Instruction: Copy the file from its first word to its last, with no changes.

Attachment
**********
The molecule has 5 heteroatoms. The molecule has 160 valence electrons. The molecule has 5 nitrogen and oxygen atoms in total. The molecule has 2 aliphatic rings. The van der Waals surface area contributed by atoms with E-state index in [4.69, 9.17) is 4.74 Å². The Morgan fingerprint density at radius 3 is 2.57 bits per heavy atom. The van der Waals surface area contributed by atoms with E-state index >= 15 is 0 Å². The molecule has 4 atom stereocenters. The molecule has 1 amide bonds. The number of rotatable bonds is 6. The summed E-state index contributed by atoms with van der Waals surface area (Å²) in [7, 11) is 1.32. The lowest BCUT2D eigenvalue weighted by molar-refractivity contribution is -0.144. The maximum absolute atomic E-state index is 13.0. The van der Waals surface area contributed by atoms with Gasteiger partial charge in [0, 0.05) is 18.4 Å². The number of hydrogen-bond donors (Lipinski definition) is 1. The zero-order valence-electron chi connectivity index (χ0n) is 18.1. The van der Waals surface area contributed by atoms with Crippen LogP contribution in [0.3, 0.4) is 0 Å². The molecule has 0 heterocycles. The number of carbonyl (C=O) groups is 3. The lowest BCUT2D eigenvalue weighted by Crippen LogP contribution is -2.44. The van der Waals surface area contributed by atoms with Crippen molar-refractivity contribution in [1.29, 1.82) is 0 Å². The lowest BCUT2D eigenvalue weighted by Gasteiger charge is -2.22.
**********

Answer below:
The molecule has 5 heteroatoms. The molecule has 160 valence electrons. The molecule has 5 nitrogen and oxygen atoms in total. The molecule has 2 aliphatic rings. The van der Waals surface area contributed by atoms with E-state index in [4.69, 9.17) is 4.74 Å². The Morgan fingerprint density at radius 3 is 2.57 bits per heavy atom. The van der Waals surface area contributed by atoms with E-state index >= 15 is 0 Å². The molecule has 4 atom stereocenters. The molecule has 1 amide bonds. The number of rotatable bonds is 6. The summed E-state index contributed by atoms with van der Waals surface area (Å²) in [7, 11) is 1.32. The lowest BCUT2D eigenvalue weighted by molar-refractivity contribution is -0.144. The maximum absolute atomic E-state index is 13.0. The van der Waals surface area contributed by atoms with Gasteiger partial charge in [0, 0.05) is 18.4 Å². The number of hydrogen-bond donors (Lipinski definition) is 1. The zero-order valence-electron chi connectivity index (χ0n) is 18.1. The van der Waals surface area contributed by atoms with Crippen LogP contribution in [0.3, 0.4) is 0 Å². The molecule has 0 heterocycles. The number of carbonyl (C=O) groups is 3. The lowest BCUT2D eigenvalue weighted by Crippen LogP contribution is -2.44. The van der Waals surface area contributed by atoms with Crippen molar-refractivity contribution in [1.29, 1.82) is 0 Å². The lowest BCUT2D eigenvalue weighted by Gasteiger charge is -2.22.